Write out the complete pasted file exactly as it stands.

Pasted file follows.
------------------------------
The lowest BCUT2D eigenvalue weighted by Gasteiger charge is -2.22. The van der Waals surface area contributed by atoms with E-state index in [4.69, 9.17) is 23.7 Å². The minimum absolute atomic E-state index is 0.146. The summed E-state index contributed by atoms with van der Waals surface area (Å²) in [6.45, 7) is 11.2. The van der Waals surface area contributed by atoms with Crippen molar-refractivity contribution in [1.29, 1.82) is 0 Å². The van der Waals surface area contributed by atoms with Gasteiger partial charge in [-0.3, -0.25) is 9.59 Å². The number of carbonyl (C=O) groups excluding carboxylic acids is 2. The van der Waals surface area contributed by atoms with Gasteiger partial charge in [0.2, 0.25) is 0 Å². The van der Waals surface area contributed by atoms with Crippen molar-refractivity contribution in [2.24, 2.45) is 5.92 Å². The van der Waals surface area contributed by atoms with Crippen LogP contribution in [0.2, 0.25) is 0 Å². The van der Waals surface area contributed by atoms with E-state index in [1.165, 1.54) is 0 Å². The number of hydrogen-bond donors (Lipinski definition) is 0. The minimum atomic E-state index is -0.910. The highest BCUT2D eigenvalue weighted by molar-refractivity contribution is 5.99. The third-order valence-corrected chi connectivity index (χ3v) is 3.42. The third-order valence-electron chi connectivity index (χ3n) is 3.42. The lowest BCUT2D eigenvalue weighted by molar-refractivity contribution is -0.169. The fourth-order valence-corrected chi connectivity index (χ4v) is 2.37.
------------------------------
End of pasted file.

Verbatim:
The lowest BCUT2D eigenvalue weighted by Gasteiger charge is -2.22. The van der Waals surface area contributed by atoms with E-state index in [4.69, 9.17) is 23.7 Å². The minimum absolute atomic E-state index is 0.146. The summed E-state index contributed by atoms with van der Waals surface area (Å²) in [6.45, 7) is 11.2. The van der Waals surface area contributed by atoms with Crippen molar-refractivity contribution in [1.29, 1.82) is 0 Å². The van der Waals surface area contributed by atoms with Gasteiger partial charge in [-0.3, -0.25) is 9.59 Å². The number of carbonyl (C=O) groups excluding carboxylic acids is 2. The van der Waals surface area contributed by atoms with Gasteiger partial charge in [0.2, 0.25) is 0 Å². The van der Waals surface area contributed by atoms with Crippen molar-refractivity contribution in [2.24, 2.45) is 5.92 Å². The van der Waals surface area contributed by atoms with Crippen LogP contribution in [0.2, 0.25) is 0 Å². The van der Waals surface area contributed by atoms with E-state index in [1.165, 1.54) is 0 Å². The number of hydrogen-bond donors (Lipinski definition) is 0. The minimum atomic E-state index is -0.910. The highest BCUT2D eigenvalue weighted by molar-refractivity contribution is 5.99. The third-order valence-corrected chi connectivity index (χ3v) is 3.42. The third-order valence-electron chi connectivity index (χ3n) is 3.42. The lowest BCUT2D eigenvalue weighted by molar-refractivity contribution is -0.169. The fourth-order valence-corrected chi connectivity index (χ4v) is 2.37.